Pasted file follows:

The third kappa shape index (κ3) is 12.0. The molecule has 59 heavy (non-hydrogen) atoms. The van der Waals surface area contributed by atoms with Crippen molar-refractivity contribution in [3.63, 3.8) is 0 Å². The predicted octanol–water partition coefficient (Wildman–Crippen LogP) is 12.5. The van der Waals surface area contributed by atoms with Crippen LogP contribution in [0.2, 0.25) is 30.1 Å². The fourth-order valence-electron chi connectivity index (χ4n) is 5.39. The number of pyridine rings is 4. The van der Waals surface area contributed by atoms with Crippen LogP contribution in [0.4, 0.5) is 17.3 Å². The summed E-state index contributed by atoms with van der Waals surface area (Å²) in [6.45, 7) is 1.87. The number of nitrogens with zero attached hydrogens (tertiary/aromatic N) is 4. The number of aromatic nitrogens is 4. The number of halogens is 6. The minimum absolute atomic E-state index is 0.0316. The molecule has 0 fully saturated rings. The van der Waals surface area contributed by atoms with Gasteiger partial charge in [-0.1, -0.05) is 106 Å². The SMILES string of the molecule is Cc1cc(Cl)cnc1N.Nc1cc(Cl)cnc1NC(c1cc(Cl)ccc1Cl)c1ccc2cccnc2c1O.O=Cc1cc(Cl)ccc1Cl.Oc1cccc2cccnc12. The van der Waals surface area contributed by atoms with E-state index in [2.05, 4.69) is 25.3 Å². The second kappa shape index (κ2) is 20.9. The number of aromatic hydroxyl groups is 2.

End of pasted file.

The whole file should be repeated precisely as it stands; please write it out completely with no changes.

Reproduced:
The third kappa shape index (κ3) is 12.0. The molecule has 59 heavy (non-hydrogen) atoms. The van der Waals surface area contributed by atoms with Crippen molar-refractivity contribution in [3.63, 3.8) is 0 Å². The predicted octanol–water partition coefficient (Wildman–Crippen LogP) is 12.5. The van der Waals surface area contributed by atoms with Crippen LogP contribution in [0.2, 0.25) is 30.1 Å². The fourth-order valence-electron chi connectivity index (χ4n) is 5.39. The number of pyridine rings is 4. The van der Waals surface area contributed by atoms with Crippen LogP contribution in [0.4, 0.5) is 17.3 Å². The summed E-state index contributed by atoms with van der Waals surface area (Å²) in [6.45, 7) is 1.87. The number of nitrogens with zero attached hydrogens (tertiary/aromatic N) is 4. The number of aromatic nitrogens is 4. The number of halogens is 6. The minimum absolute atomic E-state index is 0.0316. The molecule has 0 fully saturated rings. The van der Waals surface area contributed by atoms with Gasteiger partial charge in [-0.1, -0.05) is 106 Å². The SMILES string of the molecule is Cc1cc(Cl)cnc1N.Nc1cc(Cl)cnc1NC(c1cc(Cl)ccc1Cl)c1ccc2cccnc2c1O.O=Cc1cc(Cl)ccc1Cl.Oc1cccc2cccnc12. The van der Waals surface area contributed by atoms with E-state index in [2.05, 4.69) is 25.3 Å². The second kappa shape index (κ2) is 20.9. The number of aromatic hydroxyl groups is 2.